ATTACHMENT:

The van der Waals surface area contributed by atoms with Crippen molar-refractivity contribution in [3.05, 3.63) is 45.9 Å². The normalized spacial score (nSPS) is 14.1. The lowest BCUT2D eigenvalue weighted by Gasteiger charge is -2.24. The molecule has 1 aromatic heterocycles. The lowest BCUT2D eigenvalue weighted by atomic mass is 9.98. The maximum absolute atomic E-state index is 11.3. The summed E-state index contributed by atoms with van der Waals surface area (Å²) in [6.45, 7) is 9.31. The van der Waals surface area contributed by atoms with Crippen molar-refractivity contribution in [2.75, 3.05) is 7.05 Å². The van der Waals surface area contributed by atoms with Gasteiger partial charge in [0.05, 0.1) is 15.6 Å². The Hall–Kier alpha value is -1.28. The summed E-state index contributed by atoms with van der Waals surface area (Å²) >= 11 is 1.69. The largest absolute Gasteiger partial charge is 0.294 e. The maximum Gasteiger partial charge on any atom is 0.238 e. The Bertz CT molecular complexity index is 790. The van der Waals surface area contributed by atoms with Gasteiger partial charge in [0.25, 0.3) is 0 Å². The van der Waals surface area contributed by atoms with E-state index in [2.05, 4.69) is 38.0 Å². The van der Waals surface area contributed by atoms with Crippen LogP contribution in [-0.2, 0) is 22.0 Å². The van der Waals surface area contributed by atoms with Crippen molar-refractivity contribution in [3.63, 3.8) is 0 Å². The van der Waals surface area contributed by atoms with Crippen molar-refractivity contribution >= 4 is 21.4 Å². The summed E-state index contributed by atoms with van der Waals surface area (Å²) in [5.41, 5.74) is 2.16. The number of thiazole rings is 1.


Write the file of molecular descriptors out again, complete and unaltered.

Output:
The van der Waals surface area contributed by atoms with Crippen molar-refractivity contribution in [3.05, 3.63) is 45.9 Å². The normalized spacial score (nSPS) is 14.1. The lowest BCUT2D eigenvalue weighted by Gasteiger charge is -2.24. The molecule has 1 aromatic heterocycles. The lowest BCUT2D eigenvalue weighted by atomic mass is 9.98. The maximum absolute atomic E-state index is 11.3. The summed E-state index contributed by atoms with van der Waals surface area (Å²) in [6.45, 7) is 9.31. The van der Waals surface area contributed by atoms with Crippen molar-refractivity contribution in [2.75, 3.05) is 7.05 Å². The van der Waals surface area contributed by atoms with Gasteiger partial charge in [0.05, 0.1) is 15.6 Å². The Hall–Kier alpha value is -1.28. The summed E-state index contributed by atoms with van der Waals surface area (Å²) >= 11 is 1.69. The largest absolute Gasteiger partial charge is 0.294 e. The maximum Gasteiger partial charge on any atom is 0.238 e. The Bertz CT molecular complexity index is 790. The van der Waals surface area contributed by atoms with Gasteiger partial charge in [0.25, 0.3) is 0 Å². The van der Waals surface area contributed by atoms with E-state index in [2.05, 4.69) is 38.0 Å². The van der Waals surface area contributed by atoms with Crippen LogP contribution in [-0.2, 0) is 22.0 Å². The van der Waals surface area contributed by atoms with Crippen molar-refractivity contribution in [3.63, 3.8) is 0 Å². The van der Waals surface area contributed by atoms with Crippen molar-refractivity contribution >= 4 is 21.4 Å². The summed E-state index contributed by atoms with van der Waals surface area (Å²) in [5.41, 5.74) is 2.16. The number of thiazole rings is 1.